If Kaisean Mosesle felt any fear when Scott Petersen, the Reptile Man, wrapped the hefty boa constructor around his 9-year-old waist Saturday afternoon on Tacoma’s Broadway Plaza, his face didn’t signal it.
The snake, as big around as a fire hose, kills its prey by squeezing it. But Mosesle said the snake’s embrace was gentle.
“He was barely squeezing me,” said a still-excited Mosesle after the performance.
The boy, a volunteer plucked from the crowd, and the snake, part of the Reptile Man’s reptile repertoire, were part of a broad range of arts and entertainment in the Broadway Center’s Fall Free-for-All community arts festival on a sun-warmed Saturday afternoon downtown.
The festival, which continues Sunday, is designed to give the Broadway Center’s owners, the public, an eclectic taste of art from film to dance, from ukeleles to flea circuses, said Broadway Center Executive Director David Fischer.
Two of the Broadway Center’s major venues, the Pantages Theater and the Theatre on the Square, as well as outdoor space along Broadway Plaza and several studios and rehearsal spaces are part of the weekend festivities.
On Broadway, for instance, Fab 5 graffiti artist David Long was giving a friend’s older Kia Sephia a unique paint job.
That friend left only the most general instructions, Long said. “She said she wanted colors.”
And colors were what the car was getting. Its formerly off-white body had become a canvas for a variety of geometric shapes done in colors as varied as electric blue and desert sand. It was as if the car had been painted in a camouflage scheme made for the colorful board game Candy Land.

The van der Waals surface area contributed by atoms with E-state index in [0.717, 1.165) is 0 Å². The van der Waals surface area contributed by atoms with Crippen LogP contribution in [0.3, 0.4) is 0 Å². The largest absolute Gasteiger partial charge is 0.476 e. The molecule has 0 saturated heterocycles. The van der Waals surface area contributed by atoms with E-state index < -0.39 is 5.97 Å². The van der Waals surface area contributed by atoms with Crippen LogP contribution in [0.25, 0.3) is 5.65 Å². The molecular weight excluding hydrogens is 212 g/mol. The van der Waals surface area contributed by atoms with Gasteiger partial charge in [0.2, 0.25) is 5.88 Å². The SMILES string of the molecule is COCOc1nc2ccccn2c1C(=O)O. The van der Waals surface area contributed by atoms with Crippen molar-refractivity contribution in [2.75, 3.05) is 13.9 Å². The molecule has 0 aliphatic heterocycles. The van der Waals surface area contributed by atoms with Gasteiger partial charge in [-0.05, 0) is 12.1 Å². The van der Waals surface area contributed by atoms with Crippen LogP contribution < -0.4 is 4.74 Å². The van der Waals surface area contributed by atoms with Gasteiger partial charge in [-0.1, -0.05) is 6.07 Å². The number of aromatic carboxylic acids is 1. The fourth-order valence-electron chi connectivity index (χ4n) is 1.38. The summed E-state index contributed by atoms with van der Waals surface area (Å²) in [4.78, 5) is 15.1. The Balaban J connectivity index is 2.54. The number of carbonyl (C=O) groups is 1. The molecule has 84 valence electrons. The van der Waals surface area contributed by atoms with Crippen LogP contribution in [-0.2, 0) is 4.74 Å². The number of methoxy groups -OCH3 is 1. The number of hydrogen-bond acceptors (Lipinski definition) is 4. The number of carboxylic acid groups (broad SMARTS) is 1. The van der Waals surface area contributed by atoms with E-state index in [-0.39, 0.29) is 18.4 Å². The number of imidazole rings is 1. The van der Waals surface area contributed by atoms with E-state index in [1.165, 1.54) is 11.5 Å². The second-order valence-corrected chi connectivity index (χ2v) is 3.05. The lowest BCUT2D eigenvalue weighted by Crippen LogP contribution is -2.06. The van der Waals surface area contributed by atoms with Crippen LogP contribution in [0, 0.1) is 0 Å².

“I didn’t do a sketch first. It’s all improvisation,” Long said. Will his friend like the result?
“I think she will. She’s seen my work before,” he said.
One of the favorite attractions, a face-painting booth, attracted a queue of kids and their parents. Headed for that booth was 2-year-old Jazzy Stewart.
Would the toddler like having her face decorated? Her mother wasn’t sure.
“If she doesn’t she’ll let them know,” said her mother, Venus. “She’s pretty tough about that.”
Meanwhile down the street, a crew from Tacoma Community College led by art instructor Kyle Dillehay donned thick leather aprons, protective gloves and masks to feed chunks of broken cast iron bathtubs and sinks into a refrigerator-sized furnace spewing flame from its top like a runaway volcano.
The furnace, fueled by propane and coke derived from coal, melts the scrap iron at temperatures ranging from 2,500 to 2,600 degrees.
When the iron was liquid, it was poured into a ladle, then into sand molds carved with designs made by Fall Free-for-All patrons. Given about 30 minutes to cool, the finished product was a tile-like iron ingot decorated with the fesitival-goers’ custom designs.
The larger venues were home to performance troupes such as Recess Monkey, a group of musically talented elementary schoolteachers that was a kids’ favorite.
Saturday evening, Tacoma’s own Vicci Martinez, third-place winner on last year’s TV reality show "The Voice," was scheduled to perform before a Pantages audience.
To enter the venues to watch the shows, Free-for-All participants need an identifying bracelet obtained at the Pantages box office. Fill out a form with your name and email address and you get a bracelet.
The shows go on again beginning at 1 p.m. Sunday.
Fischer said he expects the arts event will attract some 7,500 people this year.